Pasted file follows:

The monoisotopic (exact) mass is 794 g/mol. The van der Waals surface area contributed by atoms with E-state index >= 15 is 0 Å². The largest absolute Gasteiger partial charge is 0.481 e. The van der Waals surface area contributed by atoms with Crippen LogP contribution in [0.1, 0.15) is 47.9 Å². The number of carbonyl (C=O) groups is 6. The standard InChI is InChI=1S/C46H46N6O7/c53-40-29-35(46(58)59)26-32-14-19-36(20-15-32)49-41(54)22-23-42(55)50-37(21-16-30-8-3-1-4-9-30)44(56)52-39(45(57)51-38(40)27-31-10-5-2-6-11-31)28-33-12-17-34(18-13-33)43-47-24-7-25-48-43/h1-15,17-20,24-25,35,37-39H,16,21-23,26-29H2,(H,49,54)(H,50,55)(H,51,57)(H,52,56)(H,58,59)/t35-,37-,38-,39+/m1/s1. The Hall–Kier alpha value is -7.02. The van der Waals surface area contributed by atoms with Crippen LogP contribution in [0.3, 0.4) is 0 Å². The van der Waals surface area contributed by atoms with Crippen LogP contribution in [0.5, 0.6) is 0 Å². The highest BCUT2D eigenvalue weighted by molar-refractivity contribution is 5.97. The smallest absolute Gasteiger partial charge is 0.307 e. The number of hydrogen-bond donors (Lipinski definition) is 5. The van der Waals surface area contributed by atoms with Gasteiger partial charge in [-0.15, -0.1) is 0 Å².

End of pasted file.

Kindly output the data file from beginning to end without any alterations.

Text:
The monoisotopic (exact) mass is 794 g/mol. The van der Waals surface area contributed by atoms with E-state index >= 15 is 0 Å². The largest absolute Gasteiger partial charge is 0.481 e. The van der Waals surface area contributed by atoms with Crippen LogP contribution in [0.1, 0.15) is 47.9 Å². The number of carbonyl (C=O) groups is 6. The standard InChI is InChI=1S/C46H46N6O7/c53-40-29-35(46(58)59)26-32-14-19-36(20-15-32)49-41(54)22-23-42(55)50-37(21-16-30-8-3-1-4-9-30)44(56)52-39(45(57)51-38(40)27-31-10-5-2-6-11-31)28-33-12-17-34(18-13-33)43-47-24-7-25-48-43/h1-15,17-20,24-25,35,37-39H,16,21-23,26-29H2,(H,49,54)(H,50,55)(H,51,57)(H,52,56)(H,58,59)/t35-,37-,38-,39+/m1/s1. The Hall–Kier alpha value is -7.02. The van der Waals surface area contributed by atoms with Crippen LogP contribution in [0.3, 0.4) is 0 Å². The van der Waals surface area contributed by atoms with Crippen LogP contribution in [0.5, 0.6) is 0 Å². The highest BCUT2D eigenvalue weighted by molar-refractivity contribution is 5.97. The smallest absolute Gasteiger partial charge is 0.307 e. The number of hydrogen-bond donors (Lipinski definition) is 5. The van der Waals surface area contributed by atoms with Gasteiger partial charge in [-0.15, -0.1) is 0 Å².